This week, the US Department of Defense (DoD) put an end to the year-long suspense by announcing the winners for its Joint Warfighter Cloud Capability (JWCC) contract. Amazon Web Services (AWS), Microsoft Azure, Google Cloud Platform (GCP), and Oracle Cloud Infrastructure (OCI) were the big winners of the $9 billion contract.
For AWS and Azure, this announcement is unsurprising. It initially called for AWS and Azure as the sole two cloud providers capable of offering the technology capabilities, services, and clearance levels to handle the rigorous infrastructure and security and clearance criteria required to handle top-secret data. The DoD later included GCP and OCI in the request for proposal. Both companies were originally excluded or purposely sat out the original Joint Enterprise Defense Infrastructure (JEDI) contract, citing missing key security clearance capabilities (OCI and GCP) and bowing to employee pressure to responsibly use its AI technology (GCP). The two companies were later called on to bid for JWCC after DoD market review confirmed that GCP and OCI had each significantly improved their capabilities since the JEDI procurement. Each vendor has been awarded an Indefinite-Delivery and Indefinite-Quantity (IDIQ) contract that will run through June 2028.
What About IBM Cloud?
Notably absent from the announcement was IBM Cloud, which was not called on to bid on the RFP — and it’s not because the DoD isn’t aware of IBM Cloud. IBM was just listed as one of five cloud providers to win the Central Intelligence Agency’s multibillion-dollar Commercial Cloud Enterprise (C2E) contract. It’s more likely that IBM doesn’t meet the technical and security requirements for the JWCC, as the C2E contract only calls for the five cloud providers to compete for task orders at different security classification levels, providing more opportunity for providers to support lower-level classified tasks. As helpful as winning the C2E contract is in establishing IBM as a major cloud provider for government applications, missing on JWCC is another blow to its comparatively small public cloud business.
What Does This Mean For OCI and GCP?
Capturing JWCC is a huge boon for OCI, which drastically trails AWS, Azure, and GCP by a large margin in revenue and market share. This could place OCI as the fourth cloud provider in the US. And Oracle has a major on-premises presence in government. Adoption of Oracle’s cloud services means potential avenues for growth in government applications for hybrid and public cloud workloads. Even for GCP (which announced its public sector subsidiary in July and held a big public sector customer event in November), this is a big win as it strives to achieve second place in cloud market share. Over the past year, Google’s employee base has become less resistant on using its AI technology in military applications, likely due to major cultural shifts away from hyper-transparency on all leadership decisions and growing calls by its own employees to work on JWCC. Nonetheless, Google Cloud CEO Thomas Kurian assured that “there will be many areas where our product capabilities and our engineering expertise can be brought to bear with no conflict to Google’s AI principles.” Still, GCP won’t have full control over where its technology sits and for which applications it will be used for.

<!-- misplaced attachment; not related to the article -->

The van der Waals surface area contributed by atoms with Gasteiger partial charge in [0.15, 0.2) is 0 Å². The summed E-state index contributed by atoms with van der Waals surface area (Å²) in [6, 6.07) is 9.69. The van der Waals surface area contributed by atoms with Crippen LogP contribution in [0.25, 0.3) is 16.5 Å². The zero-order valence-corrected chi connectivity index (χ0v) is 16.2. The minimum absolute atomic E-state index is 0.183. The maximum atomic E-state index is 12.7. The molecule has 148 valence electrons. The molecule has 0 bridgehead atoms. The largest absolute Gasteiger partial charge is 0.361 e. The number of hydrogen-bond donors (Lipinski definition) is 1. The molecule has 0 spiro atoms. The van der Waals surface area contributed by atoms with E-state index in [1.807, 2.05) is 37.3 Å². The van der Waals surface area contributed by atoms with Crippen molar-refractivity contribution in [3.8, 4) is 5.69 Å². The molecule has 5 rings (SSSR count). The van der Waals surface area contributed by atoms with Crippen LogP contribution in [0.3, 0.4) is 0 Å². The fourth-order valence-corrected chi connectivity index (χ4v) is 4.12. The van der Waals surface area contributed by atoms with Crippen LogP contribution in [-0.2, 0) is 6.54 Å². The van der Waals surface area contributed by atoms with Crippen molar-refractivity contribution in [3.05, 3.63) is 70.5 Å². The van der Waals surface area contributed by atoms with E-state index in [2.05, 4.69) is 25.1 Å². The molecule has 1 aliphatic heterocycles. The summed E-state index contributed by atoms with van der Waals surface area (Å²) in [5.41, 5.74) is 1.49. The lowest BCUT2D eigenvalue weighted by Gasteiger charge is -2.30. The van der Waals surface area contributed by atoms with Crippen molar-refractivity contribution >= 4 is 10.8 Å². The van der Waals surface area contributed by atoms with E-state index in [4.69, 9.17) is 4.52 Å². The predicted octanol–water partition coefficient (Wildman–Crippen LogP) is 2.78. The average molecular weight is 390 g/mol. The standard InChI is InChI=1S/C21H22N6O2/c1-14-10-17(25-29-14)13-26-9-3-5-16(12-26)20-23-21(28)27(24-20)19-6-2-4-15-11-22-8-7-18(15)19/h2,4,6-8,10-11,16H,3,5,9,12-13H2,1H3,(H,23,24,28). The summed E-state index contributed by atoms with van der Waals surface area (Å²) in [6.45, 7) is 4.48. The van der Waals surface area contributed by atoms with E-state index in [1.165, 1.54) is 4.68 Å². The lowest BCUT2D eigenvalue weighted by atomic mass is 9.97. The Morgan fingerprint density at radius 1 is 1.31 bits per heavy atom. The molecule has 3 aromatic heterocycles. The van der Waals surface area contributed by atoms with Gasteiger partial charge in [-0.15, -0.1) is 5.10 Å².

What Is The Impact On Multicloud And On-Premises?
JWCC follows a growing trend of government contracts that are awarded to multiple cloud providers, which is a noticeable departure from the single cloud provider lens of JEDI. The shift to multicloud is a sign of three developments: 1) higher trust in public cloud security and services capabilities; 2) maturing CSP technology and services to meet rigorous multicloud strategies; and 3) improved portability between cloud providers with higher adoption of cloud-native technologies. Even AWS, which used to ban participating vendors from saying “multicloud” at its annual conference re:Invent, quietly announced two multicloud initiatives with its EKS Anywhere and ECS Anywhere, AWS’s managed Kubernetes and container services that can be used to manage applications running on any infrastructure, including rival cloud platforms Azure and GCP. This also means decreased use of on-premises virtualization software, which likely sidelines VMware even more. Still, VMware could play a role in cases where it can move legacy workloads to the cloud winners’ environments, but it seems like cloud-native is the growing focus for military applications.
What Does This Mean For Defense Technology Leaders?
The award does not carry any funds or task order obligations, so the competition between these vendors for the $9 billion pot will continue through the estimated completion date of June 2028. Despite this, it’s still a big deal for individual defense programs whose PMs and contract officers usually face a long and arduous road navigating the federal acquisition process individually. Allowing programs to leverage the JWCC contract vehicle to make their cloud acquisitions not only ensures the availability of cloud services across their required security domains and classification levels but could shave months or years off acquisition timelines.
On The Regulation Front …
A big question is whether the DoD contract will be enough to substantially shift market share placement. It is possible that regulations may complicate profits, but it is unlikely. For example, the biggest military contractor, Boeing, is not allowed to cross-subsidize civilian aircraft production with DoD funds. The cloud providers, however, are unlikely to face such regulation. The result: OCI may indeed become more profitable with DoD money, AWS can further lift Amazon’s fortunes, Azure might get to be profitable, and Google Cloud might finally staunch the hundreds of millions of dollars in operating losses per quarter.